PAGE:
Whilst I am intending to watch Adam Curtis’ All Watched Over By Machines Of Loving Grace again, this is more of a sketchy blog expanding some of my initial thoughts (now about a month ago) on what was a truly inspiring and captivating documentary.
Essential to the documentary, for me, was the discussion of systems – how it relates to the way social, political and economic life is ordered and shapes interactions, opportunities and resources. Sociologically speaking, the idea of systems can be either progressively or regressively utilised for political action. For instance, Functionalism utilised system theories to argue everything, even the high levels of income discrepancy, has a function to support the interdependent compartments of the system.
Another type of system conception is Norbert Elias’s work on interdependence, which incidentally formed the backdrop to my dissertation. He illustrates the ways society’s interdependent relations, especially the development of the state, are connected and influence psychological processes. This has strong links with Murray Bookchin’s work on the ways in which bottom up, non-authoritarian/hierarchical organisations enable democratic community control over areas such as energy.
Theories (namely, by realists) based on the ‘circulation of elites’, eventually manipulated by fascists such as Mussolini, shows the power of system theories for political praxis. Many elite theorists were for the cherry picking of ‘talent’ from the ‘bottom’ of society to undermine the potential of revolutionary forces. On a related note, Curtis shows how activists campaigning against the World Commission on Environmental Development believed those at the top were using concepts without constructing real change (which I tend to agree with). The documentary also discussed the profound influence of Ayn Rand upon neoliberal ideas, something that is clear when we have ‘leaders’ who feel that it isn’t damn right offensive to unveil a statue in London of a man, Regan, who screwed people over for fun with his sidekick Thatcher. The sheer amoralistic, egotistical and ‘rational’ conception of people and life, prevalent within Rand’s work, has clear connections to the profit-making motive enshrined in capitalist ventures.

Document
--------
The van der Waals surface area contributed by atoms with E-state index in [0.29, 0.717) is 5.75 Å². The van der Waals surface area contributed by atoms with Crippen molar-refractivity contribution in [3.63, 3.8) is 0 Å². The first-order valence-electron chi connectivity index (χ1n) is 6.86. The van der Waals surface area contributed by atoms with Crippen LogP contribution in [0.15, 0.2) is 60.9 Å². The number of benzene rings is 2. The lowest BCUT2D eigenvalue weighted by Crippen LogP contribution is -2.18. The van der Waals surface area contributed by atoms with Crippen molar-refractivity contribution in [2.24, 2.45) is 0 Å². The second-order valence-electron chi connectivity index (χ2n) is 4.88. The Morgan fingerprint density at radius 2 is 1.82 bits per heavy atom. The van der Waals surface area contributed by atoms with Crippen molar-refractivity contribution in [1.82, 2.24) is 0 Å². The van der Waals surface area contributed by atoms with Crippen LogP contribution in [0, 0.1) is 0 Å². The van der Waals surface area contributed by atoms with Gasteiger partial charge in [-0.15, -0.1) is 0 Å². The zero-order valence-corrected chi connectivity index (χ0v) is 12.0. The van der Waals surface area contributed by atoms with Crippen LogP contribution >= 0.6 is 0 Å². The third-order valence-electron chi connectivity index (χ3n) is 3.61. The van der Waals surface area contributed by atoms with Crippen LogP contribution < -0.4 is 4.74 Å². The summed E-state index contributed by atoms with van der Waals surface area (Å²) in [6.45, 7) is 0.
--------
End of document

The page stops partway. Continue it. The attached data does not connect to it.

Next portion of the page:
The global political economy and the restraints it places upon institutions such as the European Union is something I have discussed (with others) before. This is again something Adam Curtis discusses in line with the recent revolutions occurring through the Arab Spring. The problems of revolutionary situations often issuing in new types of oppression are common; and for me, are part of a wider neoliberal system undermining the level of change possible (Venezuela, for me, is another good example of this). However, this doesn’t mean that people can’t work with potential in mind, even if it is never entirely met; working with goals, ideals and aspirations is important.
There is no real central argument, as such, to this blog; more a blurb regarding the significance of theories and views on political and economic systems. It’s clear that there are many different systems, and there is the potential for counter-hegemonic systems (what Bookchin advocates, for instance), to counteract the dominant global political economic neoliberal system – but this will take time, effort, and compromise.